Exploring the Mayan Ruins of Chichén Itzá // Mexico
Chichén Itzá is one of the most important ruin sites on the Yucatán Peninsula. With an area of about 1500 hectares, it is one of the most extensive sites in Yucatán, but only a part of it is accessible to tourists. In 1988, Chichén Itzá was declared a World Heritage Site by UNESCO and it is also one of the Seven Wonders of the Modern World.
The ruins date back to the late Maya period. The city experienced its heyday between the 8th and 11th centuries, during which time it was a supra-regional political and cultural center. The temple complex consists of many different types of buildings and architectural styles. In the center of the temple complex there is the famous 30 meter high step pyramid ("El Castillo") with four stairs on all sides.
Visiting Chichén Itzá
We arrived at Chichén Itzá around 8am and the first big tourist busses where already there, so we had to wait in line for the tickets for 15 minutes. I was a bit worried about the tourist masses, but the area inside is that big that people split up on the site. We were able to explore everything in peace and at the smaller monuments we were totally alone. To me, the famous pyramid was the most impressive monument on the site, as it is one of those buildings were you wonder how people were able to construct such a building such a long time ago. You will get a map at the ticket counter, where you can see all the buildings that you can explore. It was very interesting exploring this historical site with its many ruins. We spent 2-3 hours there, which was enough time for us to walk around. At around 10am it got already really hot and a lot more tourists arrived. So as usual for famous tourist places I recommend: go there as soon as possible.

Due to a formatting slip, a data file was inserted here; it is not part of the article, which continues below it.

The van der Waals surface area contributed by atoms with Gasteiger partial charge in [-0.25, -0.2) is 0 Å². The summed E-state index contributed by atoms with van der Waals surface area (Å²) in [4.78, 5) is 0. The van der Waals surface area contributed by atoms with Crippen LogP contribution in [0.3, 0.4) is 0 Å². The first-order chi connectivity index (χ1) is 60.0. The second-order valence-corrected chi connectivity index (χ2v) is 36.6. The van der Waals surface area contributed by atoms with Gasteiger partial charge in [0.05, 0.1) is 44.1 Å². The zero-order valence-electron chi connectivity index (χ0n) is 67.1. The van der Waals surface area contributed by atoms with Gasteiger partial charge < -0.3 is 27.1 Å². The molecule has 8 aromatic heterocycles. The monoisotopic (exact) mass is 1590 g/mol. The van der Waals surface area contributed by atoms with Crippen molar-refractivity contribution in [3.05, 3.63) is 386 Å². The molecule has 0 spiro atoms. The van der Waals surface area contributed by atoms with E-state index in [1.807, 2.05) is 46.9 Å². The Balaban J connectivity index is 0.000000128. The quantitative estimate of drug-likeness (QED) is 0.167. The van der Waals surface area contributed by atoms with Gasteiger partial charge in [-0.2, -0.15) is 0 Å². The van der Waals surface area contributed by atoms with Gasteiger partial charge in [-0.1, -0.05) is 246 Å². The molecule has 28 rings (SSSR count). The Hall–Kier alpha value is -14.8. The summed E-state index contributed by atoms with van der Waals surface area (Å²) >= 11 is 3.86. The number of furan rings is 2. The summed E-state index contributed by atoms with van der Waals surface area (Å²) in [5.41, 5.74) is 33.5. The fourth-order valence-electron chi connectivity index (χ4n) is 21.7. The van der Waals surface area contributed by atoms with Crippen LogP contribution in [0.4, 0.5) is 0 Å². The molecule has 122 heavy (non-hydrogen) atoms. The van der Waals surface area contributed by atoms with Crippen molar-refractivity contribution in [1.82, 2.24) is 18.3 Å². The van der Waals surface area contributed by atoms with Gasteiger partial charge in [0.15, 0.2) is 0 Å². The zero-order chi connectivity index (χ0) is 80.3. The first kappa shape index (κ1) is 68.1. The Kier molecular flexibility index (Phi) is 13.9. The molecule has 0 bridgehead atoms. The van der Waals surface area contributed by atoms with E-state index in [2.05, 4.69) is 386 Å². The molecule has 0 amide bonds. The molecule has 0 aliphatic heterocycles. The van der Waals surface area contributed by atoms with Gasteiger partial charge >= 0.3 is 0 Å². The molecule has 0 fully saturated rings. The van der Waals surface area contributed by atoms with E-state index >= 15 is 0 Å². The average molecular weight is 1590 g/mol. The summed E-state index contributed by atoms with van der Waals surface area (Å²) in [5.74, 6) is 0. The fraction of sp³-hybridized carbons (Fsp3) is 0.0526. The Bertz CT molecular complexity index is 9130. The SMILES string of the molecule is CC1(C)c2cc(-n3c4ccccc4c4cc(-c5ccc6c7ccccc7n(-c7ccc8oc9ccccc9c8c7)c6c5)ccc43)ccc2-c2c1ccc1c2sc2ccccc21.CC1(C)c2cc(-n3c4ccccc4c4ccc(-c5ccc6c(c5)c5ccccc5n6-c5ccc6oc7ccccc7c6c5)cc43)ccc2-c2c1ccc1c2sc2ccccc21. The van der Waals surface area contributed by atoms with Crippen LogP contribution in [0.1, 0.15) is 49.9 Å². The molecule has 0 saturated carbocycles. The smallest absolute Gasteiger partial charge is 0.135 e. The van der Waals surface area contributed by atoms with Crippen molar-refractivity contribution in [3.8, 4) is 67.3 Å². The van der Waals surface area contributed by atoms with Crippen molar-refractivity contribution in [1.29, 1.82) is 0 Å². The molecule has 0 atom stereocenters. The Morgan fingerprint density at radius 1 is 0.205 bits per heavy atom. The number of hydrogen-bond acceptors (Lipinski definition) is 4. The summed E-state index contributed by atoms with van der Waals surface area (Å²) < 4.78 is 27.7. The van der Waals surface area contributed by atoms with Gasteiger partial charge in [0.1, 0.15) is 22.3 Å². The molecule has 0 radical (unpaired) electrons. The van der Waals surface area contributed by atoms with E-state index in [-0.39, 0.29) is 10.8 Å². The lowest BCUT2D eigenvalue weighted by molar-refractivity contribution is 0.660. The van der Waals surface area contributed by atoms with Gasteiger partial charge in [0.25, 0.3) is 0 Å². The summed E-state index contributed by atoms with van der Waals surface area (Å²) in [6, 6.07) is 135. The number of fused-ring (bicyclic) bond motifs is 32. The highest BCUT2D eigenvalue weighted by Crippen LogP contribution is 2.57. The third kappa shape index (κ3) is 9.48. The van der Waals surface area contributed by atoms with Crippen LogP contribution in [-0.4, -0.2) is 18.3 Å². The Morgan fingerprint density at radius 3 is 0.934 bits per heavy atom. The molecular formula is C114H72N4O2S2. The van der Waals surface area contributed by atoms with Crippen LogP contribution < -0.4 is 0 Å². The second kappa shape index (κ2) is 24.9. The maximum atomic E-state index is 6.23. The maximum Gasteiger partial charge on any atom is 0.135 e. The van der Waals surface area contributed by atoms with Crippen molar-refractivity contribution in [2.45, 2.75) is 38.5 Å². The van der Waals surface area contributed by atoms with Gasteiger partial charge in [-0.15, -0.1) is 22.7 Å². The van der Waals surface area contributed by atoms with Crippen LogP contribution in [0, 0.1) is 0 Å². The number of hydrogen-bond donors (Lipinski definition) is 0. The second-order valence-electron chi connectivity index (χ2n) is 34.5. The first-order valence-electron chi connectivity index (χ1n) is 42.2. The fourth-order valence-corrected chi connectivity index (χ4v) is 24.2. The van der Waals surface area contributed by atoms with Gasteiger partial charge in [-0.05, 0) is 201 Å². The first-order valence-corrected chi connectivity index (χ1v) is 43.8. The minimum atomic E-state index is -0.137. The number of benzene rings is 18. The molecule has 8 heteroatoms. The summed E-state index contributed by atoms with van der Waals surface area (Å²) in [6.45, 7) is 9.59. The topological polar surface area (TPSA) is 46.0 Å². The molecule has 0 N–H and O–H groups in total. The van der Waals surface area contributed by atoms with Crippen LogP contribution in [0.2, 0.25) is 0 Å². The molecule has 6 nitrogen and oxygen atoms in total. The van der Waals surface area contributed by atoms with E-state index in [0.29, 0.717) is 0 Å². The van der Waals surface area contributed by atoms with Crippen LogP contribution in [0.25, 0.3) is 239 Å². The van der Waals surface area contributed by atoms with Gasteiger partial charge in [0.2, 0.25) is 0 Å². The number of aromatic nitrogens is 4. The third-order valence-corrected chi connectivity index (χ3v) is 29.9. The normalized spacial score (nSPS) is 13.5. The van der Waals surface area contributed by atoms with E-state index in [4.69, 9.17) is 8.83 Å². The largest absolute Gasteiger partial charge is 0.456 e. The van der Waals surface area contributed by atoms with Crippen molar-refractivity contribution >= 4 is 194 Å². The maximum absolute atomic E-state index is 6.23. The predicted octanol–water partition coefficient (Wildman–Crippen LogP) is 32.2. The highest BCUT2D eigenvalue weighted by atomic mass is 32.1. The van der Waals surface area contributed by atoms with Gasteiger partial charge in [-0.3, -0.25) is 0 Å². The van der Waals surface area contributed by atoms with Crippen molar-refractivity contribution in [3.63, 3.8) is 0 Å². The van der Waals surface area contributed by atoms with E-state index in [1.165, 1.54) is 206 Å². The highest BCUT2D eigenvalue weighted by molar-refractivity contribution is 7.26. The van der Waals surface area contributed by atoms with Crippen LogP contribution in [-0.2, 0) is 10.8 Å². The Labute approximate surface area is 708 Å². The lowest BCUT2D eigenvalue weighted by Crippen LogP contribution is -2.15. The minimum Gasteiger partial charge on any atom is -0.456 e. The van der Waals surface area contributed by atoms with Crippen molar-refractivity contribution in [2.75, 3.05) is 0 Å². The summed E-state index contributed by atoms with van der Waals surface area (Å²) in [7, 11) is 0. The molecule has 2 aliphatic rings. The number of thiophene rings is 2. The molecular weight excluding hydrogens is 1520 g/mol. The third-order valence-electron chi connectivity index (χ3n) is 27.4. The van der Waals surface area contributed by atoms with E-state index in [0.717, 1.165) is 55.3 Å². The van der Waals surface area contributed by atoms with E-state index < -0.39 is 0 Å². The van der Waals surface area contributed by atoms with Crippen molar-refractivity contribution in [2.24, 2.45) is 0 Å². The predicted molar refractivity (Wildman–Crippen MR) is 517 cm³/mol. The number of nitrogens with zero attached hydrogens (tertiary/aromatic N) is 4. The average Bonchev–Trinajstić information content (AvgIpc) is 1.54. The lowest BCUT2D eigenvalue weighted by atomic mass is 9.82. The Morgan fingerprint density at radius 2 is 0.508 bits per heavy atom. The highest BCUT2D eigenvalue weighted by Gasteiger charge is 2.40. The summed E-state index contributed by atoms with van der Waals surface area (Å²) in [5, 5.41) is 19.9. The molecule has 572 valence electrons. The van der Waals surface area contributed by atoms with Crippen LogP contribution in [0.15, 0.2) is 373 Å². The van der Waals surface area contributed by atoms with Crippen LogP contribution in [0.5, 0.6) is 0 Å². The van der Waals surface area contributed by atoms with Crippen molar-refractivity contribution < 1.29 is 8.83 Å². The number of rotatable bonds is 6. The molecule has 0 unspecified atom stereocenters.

Every evening at 8pm there is a light show at Chichén Itzá, which takes around 1 hour. We didn’t had time for it, but heard that it is a very nice experience.
How to get from Valladolid to Chichén Itzá
If you don’t have a car, the cheapest way to go to Chichén Itzá is by colectivo. No busses are going there and taxis are more expensive. Around the bus terminal in Valladolid you will find a colectivo station (watch for a poster). The first colectivos leave around 7am and the drive takes around 45 minutes (35 Mxn). Colectivos go back to Valladolid from 10am, just wait at the parking lot in front of the entrance, they leave every 30 minutes or when the car is full.
Good to know
Entrance Fee: 480 Mxn (Mexican citizens: 202 Mxn, Kids under 13 free) Opening hours: daily from 8:00am to 5pm (ticket counter closes at 4pm) Tip: Bring sun protection like sunscreen, hat, ect. with you, as there is not that much shade
Bonus: Visit Cenote Ik Il
The Cenote Ik Il is located directly on the street between Valladolid and Chichén Itzá. On our way back, we just asked the driver to drop us off at the entrance. On the short walking path to the cenote, you can see from above into the cenote and the whole is covered with hanging trees and plants around it. It looks very beautiful! Swimming is also allowed in this cenote.
Good to know
Colectivo from Chichén Itzá to Cenote Ik Il: 10 mins (20 Mxn) Cenote Ik Il to Valladolid: 30 mins (30 Mxn). Wait for a colectivo on the road in front of the entrance Entrance fee: 80 Mxn Opening hours: daily from 9:00am till 5:00pm
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